What bokononists whisper whenever they think of how complicated and unpredictable the machinery of life really is.



By Elton Beard

There are two kinds of people in the world, those who divide people into two kinds and those who don't. I don't.



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ARCHIVE ARCHIVE ARCHIVE

Thursday, June 27, 2002

7:30 PM PDT
Let's make a deal. Since just about everybody finds the 9th Circuit Court Pledge decision to be reasonable on the merits, opponents have come up with the creative argument that the Constitution is not violated by the "under God" bit because it's just a shtick and not really a religious reference:

The courts have long recognized that some phrases that refer to God are not actually endorsements of religious belief. Many scholars cite the example of 'In God We Trust' on U.S. currency, or references to God in many state constitutions.

"The effect is not at all religious," says Sheldon H. Nahmod, a professor at Chicago-Kent College of Law, referring to the phrases known as "ceremonial deism."

"They are basically shorn of all religious context," Nahmod said.

Actually, that works for me too. If the ceremonial phrases at issue really are shorn of all religious context then the constitutional issue is obviated and all is well with the world. But to avoid future misunderstanding, we should be explicit about it.

Here's the deal: we can keep the phrase "under God" in the Pledge, but to ensure consistency with the above argument, let's clearly define the meaning of the word "God" for ceremonial government use. This would require that we excise all religious context, discard the metaphysical implications and remove any association with supremacy, omnipotence, unity or reality. Congress could pass a law that says something like:

Henceforth, when utilized by a person in the employ of government, or by a government office or agency, or when included in a government-mandated recitation or inscription, the word "God" shall be defined as:

God \God\ (g[o^]d),unk? [org: undefined by U.S. Congress 2002]

1. A generic metaphor for nothing in particular.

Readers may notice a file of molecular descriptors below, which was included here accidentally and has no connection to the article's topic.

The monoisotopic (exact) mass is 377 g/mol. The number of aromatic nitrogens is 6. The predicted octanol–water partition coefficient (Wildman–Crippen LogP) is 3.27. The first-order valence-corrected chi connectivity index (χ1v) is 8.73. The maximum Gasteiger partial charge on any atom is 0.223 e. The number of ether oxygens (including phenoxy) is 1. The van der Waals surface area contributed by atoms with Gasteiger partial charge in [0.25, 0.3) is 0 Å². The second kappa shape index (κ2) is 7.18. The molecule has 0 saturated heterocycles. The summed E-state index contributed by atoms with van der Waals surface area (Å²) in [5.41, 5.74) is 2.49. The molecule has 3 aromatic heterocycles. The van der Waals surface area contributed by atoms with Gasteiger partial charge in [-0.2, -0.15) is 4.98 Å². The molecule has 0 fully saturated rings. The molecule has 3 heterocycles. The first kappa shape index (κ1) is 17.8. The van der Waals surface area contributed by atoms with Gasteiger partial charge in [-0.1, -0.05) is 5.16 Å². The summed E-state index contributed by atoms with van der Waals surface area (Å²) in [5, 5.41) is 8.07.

2. A solemn ceremonial word devoid of any meaning.
3. A reference to zero or more things about which nothing is known.

Voila, a win-win solution! Tradition is maintained, the currency is rescued, the fatwa is lifted from Michael Newdow and the kids won't have to memorize a whole new Pledge, all without offending the Establishment Clause. The Senate should be able to take care of this in three or four hours, max. Problem solved.

12:00 PM PDT
Upping the reverb. This site's new snippet-oriented format allows for gratuitous (but well-deserved) in-line reciprocal links to those who mention us kindly, or unkindly but with a good argument. From the former category I'd like to welcome Madeleine Begun Kane, publisher of the seriously hilarious MadKane Notables Weblog, to the link list in the left column. Avedon Carols' SideShow has long been featured there, but I'll take any excuse to mention her despite having insufficient superlatives to describe her work. Thanks to both for providing the bulk of today's traffic!

Wednesday, June 26, 2002

10:30 PM PDT
No nays, one absence (Sen. Jesse Helms).

The expected Democratic denunciations commenced immediately after the Senate vote. Sen. Tom Daschle called the decision "just nuts". Sen. Diane Feinstein, a serial recipient of my vote, took to the floor to express her embarrassment over sharing the city of San Francisco with the 9th Circuit Court. Sen. Joseph Lieberman declared the decision "senseless" and "ridiculous", then called for a constitutional amendment to reverse it, while Sen. Robert Byrd hurled the epithet "atheist lawyer" at Judge Goodwin.

Republican Senators did not express any fondness for the decision either, but that's not important now.

What's important is that public opinion on this issue is not nearly as monolithic as the politicians' response. Here is a sampling of some early Internet (self-selected) poll numbers:

Poll Support Court Decision Oppose Court Decision
Atlanta Journal-Constitution 20% 78%
CNN 24% 76%
CNN Moneyline 36% 64%
Fox News 10% 89%
MSNBC 23% 77%
USA Today 18% 82%

Any way you slice it, between a fifth and a third of respondents agree with the court decision, and by implication are supportive of a strict separation of church and state. And yet not one member of the House or Senate agrees. With the Republicans having morphed into the Religious Party, and the Democrats content to be the Slightly Less Religious Party, who represents secular-minded Americans politically?